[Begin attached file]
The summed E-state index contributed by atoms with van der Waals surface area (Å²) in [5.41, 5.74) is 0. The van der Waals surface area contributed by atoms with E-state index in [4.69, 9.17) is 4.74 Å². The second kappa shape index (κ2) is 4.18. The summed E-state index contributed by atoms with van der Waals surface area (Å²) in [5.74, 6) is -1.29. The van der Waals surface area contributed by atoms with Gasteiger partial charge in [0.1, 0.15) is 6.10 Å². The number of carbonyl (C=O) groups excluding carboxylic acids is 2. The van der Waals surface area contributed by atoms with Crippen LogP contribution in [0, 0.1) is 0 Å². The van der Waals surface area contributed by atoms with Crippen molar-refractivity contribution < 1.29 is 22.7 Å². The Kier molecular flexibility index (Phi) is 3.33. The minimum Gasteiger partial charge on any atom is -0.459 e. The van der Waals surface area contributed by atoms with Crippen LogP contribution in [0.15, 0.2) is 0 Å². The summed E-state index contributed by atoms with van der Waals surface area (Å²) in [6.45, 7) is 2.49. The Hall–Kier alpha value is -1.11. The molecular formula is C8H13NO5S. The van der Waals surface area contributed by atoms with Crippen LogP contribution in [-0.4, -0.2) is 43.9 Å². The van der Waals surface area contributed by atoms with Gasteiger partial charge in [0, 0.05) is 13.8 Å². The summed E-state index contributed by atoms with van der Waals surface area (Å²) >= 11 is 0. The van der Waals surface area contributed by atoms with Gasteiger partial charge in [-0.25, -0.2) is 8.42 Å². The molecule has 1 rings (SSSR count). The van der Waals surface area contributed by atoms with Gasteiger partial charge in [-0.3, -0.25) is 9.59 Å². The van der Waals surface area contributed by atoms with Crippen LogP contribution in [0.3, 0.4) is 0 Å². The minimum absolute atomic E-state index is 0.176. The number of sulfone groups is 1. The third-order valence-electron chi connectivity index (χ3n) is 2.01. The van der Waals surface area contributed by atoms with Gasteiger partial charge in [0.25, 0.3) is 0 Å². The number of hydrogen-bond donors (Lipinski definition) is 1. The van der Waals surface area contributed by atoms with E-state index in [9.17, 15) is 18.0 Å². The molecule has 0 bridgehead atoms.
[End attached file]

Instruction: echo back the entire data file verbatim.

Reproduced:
The summed E-state index contributed by atoms with van der Waals surface area (Å²) in [5.41, 5.74) is 0. The van der Waals surface area contributed by atoms with E-state index in [4.69, 9.17) is 4.74 Å². The second kappa shape index (κ2) is 4.18. The summed E-state index contributed by atoms with van der Waals surface area (Å²) in [5.74, 6) is -1.29. The van der Waals surface area contributed by atoms with Gasteiger partial charge in [0.1, 0.15) is 6.10 Å². The number of carbonyl (C=O) groups excluding carboxylic acids is 2. The van der Waals surface area contributed by atoms with Crippen LogP contribution in [0, 0.1) is 0 Å². The van der Waals surface area contributed by atoms with Crippen molar-refractivity contribution < 1.29 is 22.7 Å². The Kier molecular flexibility index (Phi) is 3.33. The minimum Gasteiger partial charge on any atom is -0.459 e. The van der Waals surface area contributed by atoms with Crippen LogP contribution in [0.15, 0.2) is 0 Å². The summed E-state index contributed by atoms with van der Waals surface area (Å²) in [6.45, 7) is 2.49. The Hall–Kier alpha value is -1.11. The molecular formula is C8H13NO5S. The van der Waals surface area contributed by atoms with Crippen LogP contribution in [-0.4, -0.2) is 43.9 Å². The van der Waals surface area contributed by atoms with Gasteiger partial charge in [0, 0.05) is 13.8 Å². The summed E-state index contributed by atoms with van der Waals surface area (Å²) >= 11 is 0. The van der Waals surface area contributed by atoms with Gasteiger partial charge in [-0.25, -0.2) is 8.42 Å². The molecule has 1 rings (SSSR count). The van der Waals surface area contributed by atoms with Gasteiger partial charge in [-0.3, -0.25) is 9.59 Å². The van der Waals surface area contributed by atoms with Crippen LogP contribution in [0.3, 0.4) is 0 Å². The minimum absolute atomic E-state index is 0.176. The number of sulfone groups is 1. The third-order valence-electron chi connectivity index (χ3n) is 2.01. The van der Waals surface area contributed by atoms with Gasteiger partial charge in [0.25, 0.3) is 0 Å². The number of hydrogen-bond donors (Lipinski definition) is 1. The van der Waals surface area contributed by atoms with E-state index in [9.17, 15) is 18.0 Å². The molecule has 0 bridgehead atoms.